Are you making this big mistake? (Just got your attention, right?)

There’s a reason this headline is so clickable and this type of blog post is so common: We all want to avoid making mistakes!

So today I’m bringing you a step-by-step blog post recipe for how to write a “big mistakes” blog post of your own.

Prefer to watch? Here you go!

Step 1

Come up with a catchy title that uses the word “mistake” in it. Don’t get scared off by the fact that tons of blog posts use “mistake” — that’s the point! You’re capitalizing on familiarity.

We’re all used to seeing titles about “common mistakes” or “top mistakes” or “5 mistakes,” etc. We feel drawn to them because we understand them and know what to expect.

Plus, no one wants to make a mistake! You’re using just a wee bit o’ fear to help you help your readers. That’s totally fine. Just steer clear of obnoxious full-on emergency click-bait, like “The 5 Mistakes You’re Making at Your Computer Right Now That Are Going to Kill You by the End of the Day!” <– Hard to take seriously, right?

Step 2

Begin with an introduction for your post. This intro has 3 key jobs:

  1. Grab people’s attention with a “hook” they relate to. This could be a question or a familiar scenario such as, “If you run a business, you’ve probably been told you need a blog.”
  2. Give some background on the topic or a bit of context.
  3. Make a promise of what the post will deliver. This can be really simple and straightforward: “Here are the 5 most common mistakes people make when they start a business blog and how you can avoid them.”

Step 3

Provide the content! Walk people through the mistakes one by one and then tell them how to avoid them.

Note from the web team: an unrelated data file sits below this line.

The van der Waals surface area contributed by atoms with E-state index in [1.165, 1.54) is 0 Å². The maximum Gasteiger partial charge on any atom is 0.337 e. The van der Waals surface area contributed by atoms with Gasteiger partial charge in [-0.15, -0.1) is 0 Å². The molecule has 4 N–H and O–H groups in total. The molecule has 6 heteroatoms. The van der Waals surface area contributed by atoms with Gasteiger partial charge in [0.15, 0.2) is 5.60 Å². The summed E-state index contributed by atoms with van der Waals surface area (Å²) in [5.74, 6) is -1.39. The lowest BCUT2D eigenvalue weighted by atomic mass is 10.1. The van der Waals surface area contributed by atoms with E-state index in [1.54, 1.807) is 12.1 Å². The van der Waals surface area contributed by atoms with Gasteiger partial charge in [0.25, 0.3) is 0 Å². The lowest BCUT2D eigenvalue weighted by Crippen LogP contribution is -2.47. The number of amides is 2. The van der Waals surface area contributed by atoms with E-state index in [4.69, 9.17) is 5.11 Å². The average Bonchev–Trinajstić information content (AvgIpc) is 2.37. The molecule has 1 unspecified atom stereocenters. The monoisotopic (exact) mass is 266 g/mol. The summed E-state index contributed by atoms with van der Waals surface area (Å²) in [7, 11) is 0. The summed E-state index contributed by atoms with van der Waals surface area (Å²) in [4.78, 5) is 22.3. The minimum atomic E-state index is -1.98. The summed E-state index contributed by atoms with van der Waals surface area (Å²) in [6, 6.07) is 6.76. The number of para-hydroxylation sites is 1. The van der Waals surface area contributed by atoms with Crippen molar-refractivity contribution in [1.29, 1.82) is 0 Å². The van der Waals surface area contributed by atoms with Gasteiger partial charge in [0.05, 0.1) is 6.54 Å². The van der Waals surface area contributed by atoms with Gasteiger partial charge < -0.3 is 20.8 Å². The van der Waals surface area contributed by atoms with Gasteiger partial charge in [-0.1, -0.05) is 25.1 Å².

It’s helpful if you offer some specific steps your readers can take to avoid the mistake, such as how to know when they’re about to make it, or what they can do instead.

I like to add a part in each content section with a “Pro Tip” or a “Take Action” step so readers are crystal clear on how to avoid the mistake.

The number of content sections will depend on how many mistakes you’re covering, but each one needs the following elements:

  • header that gives a clue about the topic (for readers and for Google bots)
  • what the mistake is and why it’s a mistake
  • what people should do instead
  • optional: pro tip or action step readers can use to avoid the mistake

Step 4

After you’ve repeated Step 3 for each mistake you want to cover, it’s time to wrap up with a conclusion. (If you’re having a flashback to high school English right now, there’s good reason for that. This is exactly the structure you had to use to write those essays about Hamlet…)

You don’t want to introduce new information in the conclusion. Instead, you want to wrap up what you’ve already covered and restate the main points. I like to list all the mistakes again one after the other to help people remember what they learned.

Now here’s where your post differs from those school essays: You need to end your post with a call to action.

This is a good practice for any type of blog post you write. A blog post is a kind of conversation. It’s a back and forth — just interrupted in time. Your reader had a question and you answered it! Maybe she didn’t realize she had the question until she saw your post, but she started reading it because there was something inviting about your topic.

When you get to the end of the blog post, use the good energy from that conversation to continue the relationship!

A call to action (or CTA) might be…

  • asking readers to sign up for your newsletter so they can get more helpful posts like this one
  • pointing readers to another post with related information you think will help them
  • giving them a link to schedule a consultation or free strategy call with you
  • following you on your favorite social media channel to get other tips and tricks from you

Whatever action you suggest, make sure to tell people what they’ll get out of taking action.

Your Turn

OK, you’ve got the recipe for writing a “Big Mistakes” blog post, time to put it into action. You need only a handful of elements:

  1. Catchy title that includes “mistakes”
  2. Intro with hook and promise
  3. Content with headers, mistake, and how to avoid it (repeat as many times as needed)
  4. Conclusion with CTA

But maybe you prefer to see an example before you dive in? I feel you. I like examples, too. Here’s my blog post about the most common mistakes people make when starting a business blog.

OK, no more excuses! Time to pick a topic and start writing.

What kind of mistakes will you write about? Share in the comments and I’ll help you brainstorm a title.